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Group hopes Sac Actun cave system becomes World Heritage site

Tulum, Q.R. – The National Institute of Anthropology and History intends to promote the Sac Actun cave system in Tulum in hopes of it becoming a World Heritage site.

The largest flooded cave system in the world, Sac Actun will be promoted by the National Institute of Anthropology and History (INAH) to the United Nations Educational, Scientific and Cultural Organization.

In a statement, INAH affirmed that the process will take a lot of time, but that the cave system is the “most important submerged archaeological site in the world.”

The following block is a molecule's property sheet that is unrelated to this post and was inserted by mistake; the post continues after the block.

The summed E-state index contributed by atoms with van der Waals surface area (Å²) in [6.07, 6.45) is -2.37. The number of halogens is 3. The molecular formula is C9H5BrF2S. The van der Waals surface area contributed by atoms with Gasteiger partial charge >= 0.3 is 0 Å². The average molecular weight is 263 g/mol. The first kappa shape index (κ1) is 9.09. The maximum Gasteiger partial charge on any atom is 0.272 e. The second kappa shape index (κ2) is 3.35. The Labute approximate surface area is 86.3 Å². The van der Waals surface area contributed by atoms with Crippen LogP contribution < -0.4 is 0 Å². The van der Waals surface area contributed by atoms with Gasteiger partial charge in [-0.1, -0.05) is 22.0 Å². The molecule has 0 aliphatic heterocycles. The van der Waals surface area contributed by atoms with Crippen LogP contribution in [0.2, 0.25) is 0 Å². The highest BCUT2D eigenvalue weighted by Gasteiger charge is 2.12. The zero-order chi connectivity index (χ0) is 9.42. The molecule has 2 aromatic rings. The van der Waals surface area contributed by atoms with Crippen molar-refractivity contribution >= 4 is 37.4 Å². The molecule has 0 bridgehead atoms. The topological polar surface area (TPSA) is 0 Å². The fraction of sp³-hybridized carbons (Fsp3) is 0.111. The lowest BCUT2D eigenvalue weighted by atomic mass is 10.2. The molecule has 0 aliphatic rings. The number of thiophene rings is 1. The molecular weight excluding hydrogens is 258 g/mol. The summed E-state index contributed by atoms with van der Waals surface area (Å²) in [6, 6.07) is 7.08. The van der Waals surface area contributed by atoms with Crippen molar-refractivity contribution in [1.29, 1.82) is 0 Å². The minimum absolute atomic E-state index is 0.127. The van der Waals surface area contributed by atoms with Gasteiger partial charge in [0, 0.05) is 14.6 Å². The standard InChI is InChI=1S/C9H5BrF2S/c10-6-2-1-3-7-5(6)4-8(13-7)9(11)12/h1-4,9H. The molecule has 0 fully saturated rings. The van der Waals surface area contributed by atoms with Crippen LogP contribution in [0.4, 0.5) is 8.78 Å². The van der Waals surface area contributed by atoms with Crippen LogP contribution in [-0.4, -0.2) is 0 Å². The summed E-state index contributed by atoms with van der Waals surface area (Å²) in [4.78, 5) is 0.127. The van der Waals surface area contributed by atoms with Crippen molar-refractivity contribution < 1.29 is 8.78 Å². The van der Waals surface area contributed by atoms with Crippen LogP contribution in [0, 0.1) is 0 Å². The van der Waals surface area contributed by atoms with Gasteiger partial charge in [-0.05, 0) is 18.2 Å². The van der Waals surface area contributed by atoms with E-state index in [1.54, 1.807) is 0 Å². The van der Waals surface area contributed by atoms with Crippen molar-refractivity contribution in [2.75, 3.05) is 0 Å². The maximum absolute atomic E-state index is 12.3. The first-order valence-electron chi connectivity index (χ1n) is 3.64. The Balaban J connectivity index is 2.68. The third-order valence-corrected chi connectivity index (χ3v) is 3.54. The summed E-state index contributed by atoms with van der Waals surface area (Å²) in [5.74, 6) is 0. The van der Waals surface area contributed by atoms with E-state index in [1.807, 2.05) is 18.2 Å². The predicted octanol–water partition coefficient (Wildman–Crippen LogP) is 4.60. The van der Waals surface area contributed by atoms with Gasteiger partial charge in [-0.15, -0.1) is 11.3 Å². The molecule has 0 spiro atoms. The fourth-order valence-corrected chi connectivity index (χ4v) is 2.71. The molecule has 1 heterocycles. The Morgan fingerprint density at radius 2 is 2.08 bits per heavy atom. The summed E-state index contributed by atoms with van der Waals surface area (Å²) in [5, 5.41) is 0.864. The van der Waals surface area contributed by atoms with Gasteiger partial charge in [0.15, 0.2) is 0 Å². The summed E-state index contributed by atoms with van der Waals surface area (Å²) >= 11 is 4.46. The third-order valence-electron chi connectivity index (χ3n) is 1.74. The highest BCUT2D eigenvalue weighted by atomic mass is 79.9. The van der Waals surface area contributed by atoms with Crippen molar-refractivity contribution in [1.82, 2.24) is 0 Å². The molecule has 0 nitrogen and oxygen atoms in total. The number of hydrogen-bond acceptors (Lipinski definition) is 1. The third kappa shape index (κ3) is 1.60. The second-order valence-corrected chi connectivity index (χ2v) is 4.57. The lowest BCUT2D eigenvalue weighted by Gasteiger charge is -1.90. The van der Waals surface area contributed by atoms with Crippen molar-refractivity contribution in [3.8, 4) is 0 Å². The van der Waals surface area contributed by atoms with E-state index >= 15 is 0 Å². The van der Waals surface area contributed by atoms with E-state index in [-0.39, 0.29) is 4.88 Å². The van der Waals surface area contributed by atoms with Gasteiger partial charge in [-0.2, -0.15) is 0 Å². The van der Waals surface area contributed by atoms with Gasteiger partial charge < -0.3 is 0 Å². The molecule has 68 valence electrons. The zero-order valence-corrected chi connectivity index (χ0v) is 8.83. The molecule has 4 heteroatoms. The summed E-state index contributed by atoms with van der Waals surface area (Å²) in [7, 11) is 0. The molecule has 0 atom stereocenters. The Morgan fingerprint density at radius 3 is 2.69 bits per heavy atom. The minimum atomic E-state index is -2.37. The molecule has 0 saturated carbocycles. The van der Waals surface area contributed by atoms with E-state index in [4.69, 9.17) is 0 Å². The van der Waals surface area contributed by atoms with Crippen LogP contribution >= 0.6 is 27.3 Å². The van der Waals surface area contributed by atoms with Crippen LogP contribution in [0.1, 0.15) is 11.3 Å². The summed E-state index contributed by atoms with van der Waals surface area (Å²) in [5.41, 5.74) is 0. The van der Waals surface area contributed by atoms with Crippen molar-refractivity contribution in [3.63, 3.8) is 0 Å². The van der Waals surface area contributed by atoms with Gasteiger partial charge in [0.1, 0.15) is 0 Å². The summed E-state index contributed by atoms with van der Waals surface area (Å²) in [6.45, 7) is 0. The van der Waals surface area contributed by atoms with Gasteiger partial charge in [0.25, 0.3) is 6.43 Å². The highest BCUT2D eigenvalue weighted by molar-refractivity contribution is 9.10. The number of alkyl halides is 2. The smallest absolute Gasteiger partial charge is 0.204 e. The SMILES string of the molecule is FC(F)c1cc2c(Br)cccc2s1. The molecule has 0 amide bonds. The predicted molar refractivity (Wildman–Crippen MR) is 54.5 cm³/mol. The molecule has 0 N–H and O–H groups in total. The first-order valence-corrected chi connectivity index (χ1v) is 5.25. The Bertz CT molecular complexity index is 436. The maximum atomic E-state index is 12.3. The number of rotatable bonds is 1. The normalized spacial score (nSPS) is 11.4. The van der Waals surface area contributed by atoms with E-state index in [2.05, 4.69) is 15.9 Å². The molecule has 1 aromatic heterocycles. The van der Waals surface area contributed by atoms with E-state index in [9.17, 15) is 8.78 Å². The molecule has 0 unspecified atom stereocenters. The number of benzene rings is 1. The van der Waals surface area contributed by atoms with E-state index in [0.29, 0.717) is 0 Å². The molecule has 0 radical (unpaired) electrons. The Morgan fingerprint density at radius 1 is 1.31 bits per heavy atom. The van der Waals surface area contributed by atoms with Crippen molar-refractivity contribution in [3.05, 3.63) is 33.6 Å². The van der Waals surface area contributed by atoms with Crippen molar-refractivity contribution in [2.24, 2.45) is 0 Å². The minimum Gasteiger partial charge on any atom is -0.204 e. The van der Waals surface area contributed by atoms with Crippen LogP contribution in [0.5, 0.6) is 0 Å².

The underground cave system has been measured at 351 kilometers, however, its connections with other neighboring systems is still being investigated. In the flooded system, researchers have discovered human remains as well as references to the first settlers of the American continent associated with the Maya culture.

Throughout Sac Actun, 248 cenotes have been found along with 198 archaeological references, of which 138 seem to be linked to the Mayan civilization. Two to skeletal remains have also been discovered, each dating back at least 9,000 years.

INAH says that it will be more feasible to apply to have Sac Actun (white cave) registered as Mixed Heritage with UNESCO. They continue to map and record everything discovered in the site.